Small Intestinal Bacterial Overgrowth

Ahmed Abu Shanab*, Rodrigo M. Quera, Eamonn M.M. Quigley

*Corresponding author for this work

Research output: Chapter in Book/Report/Conference proceedingChapterpeer-review


Despite the current increase in interest in the role of the microbiota in health and disease and the recognition, for over 50 years, that an excess of "colonic" type flora in the small intestine could lead to a malabsorption syndrome, small intestinal overgrowth remains poorly defined. This lack of clarity owes much to the difficulties that arise in attempting to arrive at consensus with regard to the diagnosis of this condition: there is currently no gold standard and the commonly available methodologies, the culture of jejunal aspirates and a variety of breath tests, suffer from considerable variations in their performance and interpretation, thereby leading to wild variations in the prevalence of overgrowth in a variety of clinical contexts. Treatment is similarly supported by a scanty evidence base and the most commonly employed antibiotic regimes owe more to custom than clinical trials.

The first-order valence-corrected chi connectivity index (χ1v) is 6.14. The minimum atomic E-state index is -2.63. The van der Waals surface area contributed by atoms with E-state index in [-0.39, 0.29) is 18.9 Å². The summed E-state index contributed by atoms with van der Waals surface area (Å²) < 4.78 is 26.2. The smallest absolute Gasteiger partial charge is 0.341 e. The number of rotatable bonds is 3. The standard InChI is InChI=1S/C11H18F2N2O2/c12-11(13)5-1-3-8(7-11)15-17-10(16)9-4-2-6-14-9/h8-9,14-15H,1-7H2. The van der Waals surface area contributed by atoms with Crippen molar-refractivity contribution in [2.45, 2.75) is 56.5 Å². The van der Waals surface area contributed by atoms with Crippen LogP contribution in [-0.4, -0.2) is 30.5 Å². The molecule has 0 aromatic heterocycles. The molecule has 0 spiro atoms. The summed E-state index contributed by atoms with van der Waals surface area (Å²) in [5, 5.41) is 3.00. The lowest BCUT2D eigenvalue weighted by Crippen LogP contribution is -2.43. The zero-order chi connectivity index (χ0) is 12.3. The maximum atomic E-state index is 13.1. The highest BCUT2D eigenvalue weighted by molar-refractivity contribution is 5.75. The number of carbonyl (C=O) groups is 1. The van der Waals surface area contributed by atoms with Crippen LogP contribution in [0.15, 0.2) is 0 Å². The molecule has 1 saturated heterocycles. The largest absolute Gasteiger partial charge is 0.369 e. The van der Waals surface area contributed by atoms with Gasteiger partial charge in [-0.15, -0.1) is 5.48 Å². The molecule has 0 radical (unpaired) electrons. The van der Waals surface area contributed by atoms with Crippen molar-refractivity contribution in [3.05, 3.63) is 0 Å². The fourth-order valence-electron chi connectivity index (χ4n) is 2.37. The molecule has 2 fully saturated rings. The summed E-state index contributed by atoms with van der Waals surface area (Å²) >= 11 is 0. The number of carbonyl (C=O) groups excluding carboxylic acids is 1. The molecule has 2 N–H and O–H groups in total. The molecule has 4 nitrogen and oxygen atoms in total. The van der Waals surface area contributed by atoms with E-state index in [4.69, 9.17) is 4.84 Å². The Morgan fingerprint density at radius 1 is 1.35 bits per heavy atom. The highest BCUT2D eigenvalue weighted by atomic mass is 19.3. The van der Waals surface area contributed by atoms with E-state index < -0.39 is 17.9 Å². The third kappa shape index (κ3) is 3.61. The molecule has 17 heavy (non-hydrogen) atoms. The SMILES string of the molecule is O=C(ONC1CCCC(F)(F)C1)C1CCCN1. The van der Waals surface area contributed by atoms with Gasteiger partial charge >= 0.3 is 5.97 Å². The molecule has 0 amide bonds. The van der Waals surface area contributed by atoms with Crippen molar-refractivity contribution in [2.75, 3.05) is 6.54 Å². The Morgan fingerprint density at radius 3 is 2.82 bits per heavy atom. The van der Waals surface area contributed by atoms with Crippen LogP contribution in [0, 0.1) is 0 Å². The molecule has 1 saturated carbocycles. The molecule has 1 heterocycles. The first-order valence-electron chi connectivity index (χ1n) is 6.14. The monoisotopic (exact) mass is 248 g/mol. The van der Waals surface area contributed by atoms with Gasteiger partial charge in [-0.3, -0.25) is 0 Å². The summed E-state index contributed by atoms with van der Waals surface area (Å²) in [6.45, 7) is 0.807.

Original languageEnglish
Title of host publicationTextbook of Clinical Gastroenterology and Hepatology
Subtitle of host publicationSecond Edition
Number of pages6
ISBN (Print)1405191821, 9781405191821
StatePublished - 16 Apr 2012
Externally publishedYes


  • Breath tests
  • Intestinal motility
  • Jejunal aspirate
  • Malabsorption
  • Microbiota
  • Small intestinal bacterial overgrowth


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